In the past two decades, the consumption of fresh fruits and vegetables in the United States has increased, and the geographic sources and distribution of fresh produce have expanded greatly. Concomitantly, public health officials have documented an increase in the number of reported produce-associated foodborne disease outbreaks in the United States. The Centers for Disease Control and Prevention (CDC) reports that the number of these outbreaks doubled between 1973 and 1987, and 1988 and 1991, and that the number of cases of illness associated with these outbreaks more than doubled. A variety of produce items have been affected. During 1995 alone, major outbreak investigations linked infections with Salmonella serotype Stanley to alfalfa sprouts, Salmonella Hartford to unpasteurized orange juice, Shigella spp. to lettuce and green onions, Escherichia coli O157:H7 to lettuce, and hepatitis A virus to tomatoes. In response to this apparent increase, the U.S. Food and Drug Administration asked the National Advisory Committee on Microbiological Criteria for Foods to address and better define the association of foodborne disease and microbial pathogens with fresh produce. A subcommittee formed in June 1995 is documenting relevant epidemiologic data, current industry practices, and laboratory data to identify potential hazards and related control strategies. This report presents the preliminary findings of that subcommittee.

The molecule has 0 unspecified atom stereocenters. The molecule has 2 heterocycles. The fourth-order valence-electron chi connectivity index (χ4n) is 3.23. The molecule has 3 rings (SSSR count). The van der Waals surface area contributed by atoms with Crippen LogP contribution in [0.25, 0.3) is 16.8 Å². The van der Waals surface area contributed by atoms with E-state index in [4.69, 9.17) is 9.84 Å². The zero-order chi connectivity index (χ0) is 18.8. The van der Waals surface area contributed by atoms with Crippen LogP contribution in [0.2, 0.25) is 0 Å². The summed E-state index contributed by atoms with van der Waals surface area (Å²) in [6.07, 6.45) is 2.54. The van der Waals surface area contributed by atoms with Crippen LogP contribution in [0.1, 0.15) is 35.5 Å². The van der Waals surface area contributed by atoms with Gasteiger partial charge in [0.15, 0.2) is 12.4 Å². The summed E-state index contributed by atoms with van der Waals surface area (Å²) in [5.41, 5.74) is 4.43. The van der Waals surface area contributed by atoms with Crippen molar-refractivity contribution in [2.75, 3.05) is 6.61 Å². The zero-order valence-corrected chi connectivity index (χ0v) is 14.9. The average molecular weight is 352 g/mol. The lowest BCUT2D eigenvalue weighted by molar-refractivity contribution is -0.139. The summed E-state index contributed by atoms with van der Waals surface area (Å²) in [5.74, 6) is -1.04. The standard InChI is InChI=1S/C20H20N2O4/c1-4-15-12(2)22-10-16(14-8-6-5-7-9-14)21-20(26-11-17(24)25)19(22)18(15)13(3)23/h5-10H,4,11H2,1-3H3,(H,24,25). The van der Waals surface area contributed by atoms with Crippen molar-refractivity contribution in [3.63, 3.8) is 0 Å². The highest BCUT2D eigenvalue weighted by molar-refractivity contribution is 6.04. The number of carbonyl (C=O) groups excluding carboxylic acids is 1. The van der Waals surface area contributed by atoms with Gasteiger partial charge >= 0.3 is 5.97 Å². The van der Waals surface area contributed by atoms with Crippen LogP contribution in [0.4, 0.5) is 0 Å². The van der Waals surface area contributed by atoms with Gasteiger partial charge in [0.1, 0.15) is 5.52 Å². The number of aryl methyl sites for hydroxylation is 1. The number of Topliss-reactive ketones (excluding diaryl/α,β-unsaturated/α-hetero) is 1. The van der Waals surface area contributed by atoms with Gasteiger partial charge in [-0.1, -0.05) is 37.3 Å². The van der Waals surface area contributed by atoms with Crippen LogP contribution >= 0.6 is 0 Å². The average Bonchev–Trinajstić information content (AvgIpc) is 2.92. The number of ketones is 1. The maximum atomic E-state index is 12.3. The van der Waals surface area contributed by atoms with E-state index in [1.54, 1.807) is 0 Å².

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- Disease prevention
- Foodborne disease